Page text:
We have already explored why In Vitro Fertizilation (IVF) is gravely immoral.
Since IVF is used by any combination of people (such as married couples; same-sex couples of either gender; by unmarried, heterosexual couples; and even by single people), let us consider just how quickly using this technology can, and already has spun out of control.
The Catechism of the Catholic Church (CCC) makes an immensely important distinction, “A child is not something owed to one, but is a gift” (paragraph 2378, emphasis added). Thus, a couple unable to conceive does face a difficult cross to bear, but does not have a “right” to conceive a child outside of the conjugal act (CCC 2377).
A right is something owed to someone. It bears repeating: a child is not owed to anyone, and is instead a gift from God.
Every child has an innate right to know the identity of his or her parents (CCC 2376, emphasis added). But just who exactly are the parents to a child conceived through IVF?
First, consider that such children conceived through IVF already really do wrestle with big life questions that they really should not have to. They often wonder if any stranger on the street might be related to them, or if they marry someone who shares their DNA. Such stories are available to be read on the website, AnonymousUs.org. Proponents of IVF urge them to be grateful and to just shut their mouths.
LET US COUNT THE NUMBER OF PARENTS THROUGH IVF
When children are treated as commodities, as they are in IVF, alarming results can follow. A common example today is a pair of gay men trying to legally become the parents to a child they think they have a “right” to.
Here is a crazy, yet totally conceivable (pun intended) outcome in our present world.
Let me count for you how many people could claim to be the parent to a single child through IVF:
1. Obviously, the sperm “donor” father.
To call him a donor would be a lie, since he gets paid to commit the grave sin of masturbation and then leaves his sperm with the clinic staff, who then can create progeny of his for many years, sometimes dozens or hundreds of times. Ironically, while he is the only constant, he is also completely anonymous most often.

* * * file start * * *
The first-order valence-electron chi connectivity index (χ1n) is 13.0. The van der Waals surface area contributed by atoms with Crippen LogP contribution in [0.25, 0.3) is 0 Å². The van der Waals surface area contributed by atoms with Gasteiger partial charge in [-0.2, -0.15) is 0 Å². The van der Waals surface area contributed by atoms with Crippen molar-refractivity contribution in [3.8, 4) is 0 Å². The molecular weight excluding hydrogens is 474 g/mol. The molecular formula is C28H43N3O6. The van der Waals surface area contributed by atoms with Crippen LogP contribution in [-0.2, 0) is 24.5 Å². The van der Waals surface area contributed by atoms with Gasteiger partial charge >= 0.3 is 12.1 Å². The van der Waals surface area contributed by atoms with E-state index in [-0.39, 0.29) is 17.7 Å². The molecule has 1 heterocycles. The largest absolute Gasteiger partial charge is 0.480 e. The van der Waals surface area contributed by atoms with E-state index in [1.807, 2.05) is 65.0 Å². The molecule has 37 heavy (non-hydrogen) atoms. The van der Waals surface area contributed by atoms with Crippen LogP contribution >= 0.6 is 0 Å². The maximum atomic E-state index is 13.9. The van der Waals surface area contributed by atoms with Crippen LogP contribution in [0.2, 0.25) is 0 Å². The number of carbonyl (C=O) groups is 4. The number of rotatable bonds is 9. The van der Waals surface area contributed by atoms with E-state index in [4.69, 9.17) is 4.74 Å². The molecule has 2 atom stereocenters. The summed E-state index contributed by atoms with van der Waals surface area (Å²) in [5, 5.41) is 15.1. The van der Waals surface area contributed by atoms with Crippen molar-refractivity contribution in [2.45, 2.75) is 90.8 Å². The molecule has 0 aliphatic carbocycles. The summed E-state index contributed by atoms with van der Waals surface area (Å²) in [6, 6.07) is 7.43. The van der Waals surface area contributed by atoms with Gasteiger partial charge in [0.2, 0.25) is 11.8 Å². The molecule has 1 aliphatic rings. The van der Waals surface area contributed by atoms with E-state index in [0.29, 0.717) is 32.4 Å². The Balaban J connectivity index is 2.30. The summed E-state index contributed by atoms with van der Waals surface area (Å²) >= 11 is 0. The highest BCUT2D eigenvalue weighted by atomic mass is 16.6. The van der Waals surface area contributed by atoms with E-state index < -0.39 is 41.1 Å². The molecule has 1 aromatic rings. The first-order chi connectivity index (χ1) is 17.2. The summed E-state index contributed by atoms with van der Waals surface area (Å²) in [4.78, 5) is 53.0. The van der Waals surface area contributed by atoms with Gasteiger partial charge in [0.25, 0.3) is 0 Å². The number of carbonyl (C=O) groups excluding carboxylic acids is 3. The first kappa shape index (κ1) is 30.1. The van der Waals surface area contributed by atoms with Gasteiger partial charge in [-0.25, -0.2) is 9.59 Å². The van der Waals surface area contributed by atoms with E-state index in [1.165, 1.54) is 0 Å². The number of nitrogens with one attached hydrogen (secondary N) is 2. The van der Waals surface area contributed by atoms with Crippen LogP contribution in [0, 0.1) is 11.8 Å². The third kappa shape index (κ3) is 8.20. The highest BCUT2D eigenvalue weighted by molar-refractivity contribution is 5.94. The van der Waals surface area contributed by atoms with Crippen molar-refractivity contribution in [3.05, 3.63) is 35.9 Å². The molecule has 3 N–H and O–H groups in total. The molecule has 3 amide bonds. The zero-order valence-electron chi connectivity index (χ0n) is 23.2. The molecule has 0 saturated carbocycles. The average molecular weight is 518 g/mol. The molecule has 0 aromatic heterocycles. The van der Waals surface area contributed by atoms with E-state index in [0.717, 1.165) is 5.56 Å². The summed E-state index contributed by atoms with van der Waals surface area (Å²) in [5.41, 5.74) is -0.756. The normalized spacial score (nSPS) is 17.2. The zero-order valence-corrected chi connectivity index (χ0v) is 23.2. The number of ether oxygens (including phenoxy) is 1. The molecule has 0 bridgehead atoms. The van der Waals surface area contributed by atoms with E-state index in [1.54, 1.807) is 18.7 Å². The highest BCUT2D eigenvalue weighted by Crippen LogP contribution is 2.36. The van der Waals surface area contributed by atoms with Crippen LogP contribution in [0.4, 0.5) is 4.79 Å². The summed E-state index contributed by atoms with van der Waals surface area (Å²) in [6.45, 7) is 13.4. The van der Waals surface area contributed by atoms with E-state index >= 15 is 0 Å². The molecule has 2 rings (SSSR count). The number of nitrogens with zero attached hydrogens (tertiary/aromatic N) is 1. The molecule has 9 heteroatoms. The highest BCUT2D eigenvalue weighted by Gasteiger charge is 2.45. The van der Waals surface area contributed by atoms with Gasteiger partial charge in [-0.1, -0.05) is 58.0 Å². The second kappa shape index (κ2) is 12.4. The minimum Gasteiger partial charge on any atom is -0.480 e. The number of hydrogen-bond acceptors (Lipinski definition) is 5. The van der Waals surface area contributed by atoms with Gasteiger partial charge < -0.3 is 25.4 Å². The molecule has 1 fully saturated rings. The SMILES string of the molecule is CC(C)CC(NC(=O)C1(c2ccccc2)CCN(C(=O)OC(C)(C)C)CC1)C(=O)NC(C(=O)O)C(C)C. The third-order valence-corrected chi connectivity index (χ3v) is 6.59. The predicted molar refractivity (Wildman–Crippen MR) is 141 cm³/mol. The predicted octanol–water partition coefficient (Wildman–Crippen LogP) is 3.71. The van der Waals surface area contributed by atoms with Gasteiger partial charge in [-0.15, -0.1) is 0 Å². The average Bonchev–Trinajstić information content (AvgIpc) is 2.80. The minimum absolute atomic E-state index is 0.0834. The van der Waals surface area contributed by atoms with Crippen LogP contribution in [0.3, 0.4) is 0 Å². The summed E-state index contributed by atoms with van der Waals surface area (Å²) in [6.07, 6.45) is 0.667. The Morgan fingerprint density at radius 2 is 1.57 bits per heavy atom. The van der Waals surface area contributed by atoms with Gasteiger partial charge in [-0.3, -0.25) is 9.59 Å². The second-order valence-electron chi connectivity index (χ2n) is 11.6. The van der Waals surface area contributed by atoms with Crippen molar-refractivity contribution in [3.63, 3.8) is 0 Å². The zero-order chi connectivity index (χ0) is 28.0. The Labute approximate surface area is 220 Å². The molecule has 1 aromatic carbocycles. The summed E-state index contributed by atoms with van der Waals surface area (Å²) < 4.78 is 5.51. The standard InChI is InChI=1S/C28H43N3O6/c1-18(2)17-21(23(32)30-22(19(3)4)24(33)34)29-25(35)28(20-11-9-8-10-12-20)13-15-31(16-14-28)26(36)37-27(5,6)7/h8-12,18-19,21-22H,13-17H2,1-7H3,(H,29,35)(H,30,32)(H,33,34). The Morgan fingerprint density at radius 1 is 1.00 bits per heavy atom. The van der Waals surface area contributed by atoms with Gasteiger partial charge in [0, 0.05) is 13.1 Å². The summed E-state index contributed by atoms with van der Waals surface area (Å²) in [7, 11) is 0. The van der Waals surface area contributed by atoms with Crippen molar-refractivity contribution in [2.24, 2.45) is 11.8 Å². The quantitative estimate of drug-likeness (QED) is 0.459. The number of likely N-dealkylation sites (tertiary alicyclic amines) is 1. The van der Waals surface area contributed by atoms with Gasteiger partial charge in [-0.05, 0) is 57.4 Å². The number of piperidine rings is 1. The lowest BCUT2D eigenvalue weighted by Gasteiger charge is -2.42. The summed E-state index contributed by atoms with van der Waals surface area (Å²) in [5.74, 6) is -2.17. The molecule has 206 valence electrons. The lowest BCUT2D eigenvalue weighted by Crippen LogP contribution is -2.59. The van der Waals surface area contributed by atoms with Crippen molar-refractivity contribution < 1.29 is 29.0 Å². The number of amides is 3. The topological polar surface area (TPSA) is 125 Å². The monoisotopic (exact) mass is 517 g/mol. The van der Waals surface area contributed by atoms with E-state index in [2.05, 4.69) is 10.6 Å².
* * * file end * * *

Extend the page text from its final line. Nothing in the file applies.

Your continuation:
2. The biological mother.
Obviously, whichever woman’s egg was fertilized would make that woman the biological parent to that child.
3. A second biological mother?
Nowadays, unethical scientists are actually fusing two eggs together and then fertilizing that with sperm. If a doctor did that in our example, then that would add another woman who would share DNA with this child, and so possibly add another possible biological parent to the equation.
4. The surrogate mother.
In our crazy world, the woman carrying the baby need not be the biological mother, and can even be paid for the “service” of carrying a baby in her womb for nine months, after implantation.
5. Homosexual partner #1.
6. Homosexual partner #2.
In my example, both homosexual male partners intend to raise the child, so each would claim to be the parents. In the end, in many states, they are the ones given parental rights.
7. Lab technician #1.
Naturally, the two people who caused the sperm and the egg to mix would each be considered a parent. However, in IVF a third person, a technician is the one to actually mix the sperm and the egg. So, could not the technician be called a parent in this example?
8. Lab technician #2.
When nature is left to take its course, a baby implants in the uterus, thanks to the prior conjugal act of his or her parents. Thus, the two people who caused the baby to be implanted in the uterus are naturally the parents to the child.
However, in IVF, it is a third party, a doctor who injects the newly-formed baby into the uterus of the mother. Assuming the injector is not the same technician as the Petri dish mixer, this person in this example could be considered yet another parent to this child.
ON WHAT PLANET WOULD THIS BE CONSIDERED MORAL?
Do you see how complicated and crazy this gets, very quickly? I counted up to eight parents for this one child conceived in IVF. I am sure we could add more layers of complexity, but this is a good start.
Who thinks this was a good idea for society?
If you think this is too far-fetched, then I direct your attention to the real-life story of Cindy Close. (Shown here in this news video interview.)
She gave birth to twins, who were implanted in her by IVF. She has no biological connection to the children. She intended to birth them and raise them in a platonic relationship with the biological father, Marvin McMurrey.
After the birth, McMurrey filed for sole parental custody of the children, and intended to raise the children with his gay lover. He claimed Close was a surrogate and had no rights to the children.
Close won the court case. The judge ruled because she gave birth, she was the legal mother to the children. Also, no surrogate agreement had been made. She and McMurrey, the court ruled, are the “co-parents” of the boy and girl.
Please sound off below on your thoughts on this thought experiment.
Did I leave anyone out of their parental claims?
Please sound off below!